We left Hanaiapa Bay and motored a few miles along the coast to Hanamenu Bay. The homes here are holiday places but the little settlement is well maintained with whipper snipers and much raking of leaves. We met John a local chap who is known by the cruising community as he speaks good English and conducts tours around the island for tourists. John was raking up leaves at this holiday place when we spoke to him. He invited us in for a cup of coffee and we sat and chatted with him in his garden. The down side was we had forgotten the bug spray and I ended up with 35 very large and itchy mosquito bites, (Andrew had none, who can figure). The upside was John and Andrew agreed to go fishing together that night. Andrew came home after two hours with eight fish and so we now the menu includes red snapper, mackerel, jack fish and breadfruit all provided by the island; pretty cool. When we fetched our dinghy to go back to the boat. A group of small boys came running down the beach to help. You can see by the photo that it wasn't their first launch as they all knew what to do, including the four year old with the bare bum, he was very amusing. I was taking photos until one of the older boys eagerly gesticulated for me to get in the boat so I wouldn't get wet. I thought if this kid could only see me knee deep in water every time we launch the dinghy, he wouldn't be so worried – they were great kids.

Nippers in action
This morning we took the dinghy around the point to a lovely sandy beach and sparkling aqua water for swimming. The daily temperature is in the high twenties and the water temperature is 28.6 degrees, just perfect. We also had three or four manta-rays cruising around; they are always a treat to see.

We will stay here until Monday awaiting favourable winds to sail 80 miles back to the main island of Nuku Hiva in time for the Bastille Day celebrations on Tuesday. In the meantime there is a Blessing of the Fishing Fleet in this bay tonight. There is a small grotto to Our Lady on the cliff face out on the point. We watched this morning from the cockpit as the locals erected lighting along the steep and winding track from the settlement to the point. Looks like we will have front row seats tonight, so it should be good.

Love Candy xx   

Wednesday, 1 July 2015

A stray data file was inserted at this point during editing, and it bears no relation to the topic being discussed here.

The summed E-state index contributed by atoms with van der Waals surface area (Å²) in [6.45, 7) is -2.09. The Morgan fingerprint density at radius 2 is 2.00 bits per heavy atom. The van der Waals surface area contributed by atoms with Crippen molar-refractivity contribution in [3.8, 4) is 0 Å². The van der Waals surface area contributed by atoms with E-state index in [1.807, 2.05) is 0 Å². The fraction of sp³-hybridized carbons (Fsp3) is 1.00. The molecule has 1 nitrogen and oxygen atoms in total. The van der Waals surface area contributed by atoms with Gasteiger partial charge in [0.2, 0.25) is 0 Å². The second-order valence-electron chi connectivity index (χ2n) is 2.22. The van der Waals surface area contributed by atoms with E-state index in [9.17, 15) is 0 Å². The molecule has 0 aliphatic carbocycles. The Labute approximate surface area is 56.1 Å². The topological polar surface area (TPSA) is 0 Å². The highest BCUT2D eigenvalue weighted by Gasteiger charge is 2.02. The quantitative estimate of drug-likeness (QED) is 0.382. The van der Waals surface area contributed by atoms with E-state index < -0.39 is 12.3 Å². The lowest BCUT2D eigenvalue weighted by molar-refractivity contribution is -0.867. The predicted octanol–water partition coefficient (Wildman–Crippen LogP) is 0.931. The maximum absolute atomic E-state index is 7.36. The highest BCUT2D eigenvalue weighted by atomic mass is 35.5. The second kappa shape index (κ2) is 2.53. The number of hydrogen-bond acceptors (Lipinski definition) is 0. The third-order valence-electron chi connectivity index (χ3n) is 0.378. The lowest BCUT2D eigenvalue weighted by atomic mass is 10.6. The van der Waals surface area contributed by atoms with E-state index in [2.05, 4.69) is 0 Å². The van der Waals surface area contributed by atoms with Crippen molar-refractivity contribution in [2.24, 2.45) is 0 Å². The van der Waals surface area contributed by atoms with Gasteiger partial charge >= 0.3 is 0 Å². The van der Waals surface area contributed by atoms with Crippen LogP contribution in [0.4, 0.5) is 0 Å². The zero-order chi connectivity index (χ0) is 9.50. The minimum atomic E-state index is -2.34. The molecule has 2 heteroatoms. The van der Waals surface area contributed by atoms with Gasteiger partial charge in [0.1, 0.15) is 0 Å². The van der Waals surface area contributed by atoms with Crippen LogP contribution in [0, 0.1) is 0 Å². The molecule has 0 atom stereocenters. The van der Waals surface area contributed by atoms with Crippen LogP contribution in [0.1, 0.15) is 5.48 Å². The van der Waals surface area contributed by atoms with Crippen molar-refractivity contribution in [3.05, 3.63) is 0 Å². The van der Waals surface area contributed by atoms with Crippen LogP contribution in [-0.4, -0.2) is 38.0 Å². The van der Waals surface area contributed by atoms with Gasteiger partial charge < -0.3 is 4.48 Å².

10/2015 Tahuata Island

Hi from Clare, 10 Tahuata Island Tuesday 30th June 2015

We left the island of Huku Hiva last Wednesday within an hour of picking up our Long Term Visa for French Polynesia. Its not that we were sick of Huku Hiva, but we were anxious to see more of the Marquesas.

We sailed eighty miles overnight to the island of Tahuata. The trip was to windward and we averaged 6 knots arriving in time for breakfast the next morning. Since we dropped the anchor we haven't moved, mainly because we are perfectly happy here. The water is a sparkling aqua, warm and flat calm. The nearby beach is reportedly one of the best in the Marquesas with lovely white sand and coconut palms. We have been snorkeling most days, the tropical fish are lovely and being in the Pacific now, some new varieties of fish.

We have now relaxed enough to enjoy the slow pace. However having said that Andrew spent all morning scrubbing the bottom of the boat and cleaning marine growth (brown spots) off the waterline. I amused myself with housework, baking bread and making a quiche for dinner. So this afternoon is rest and relaxation and maybe a walk on the beach.

The island of Tahuata is lightly populated and with little infrastructure. There doesn't appear to be a road leading down to this beach. There are two make shift houses at this location; no walls, running water or power. The owners are both named Steven, one speaks English and has befriended the cruisers by cooking a fish and breadfruit lunch and "selling" them fruit; we haven't joined Steven for lunch as yet.

In a few days we will make our way to the island of Fatu Hiva. We will have internet there and so I will send some photos.

Love Clare xx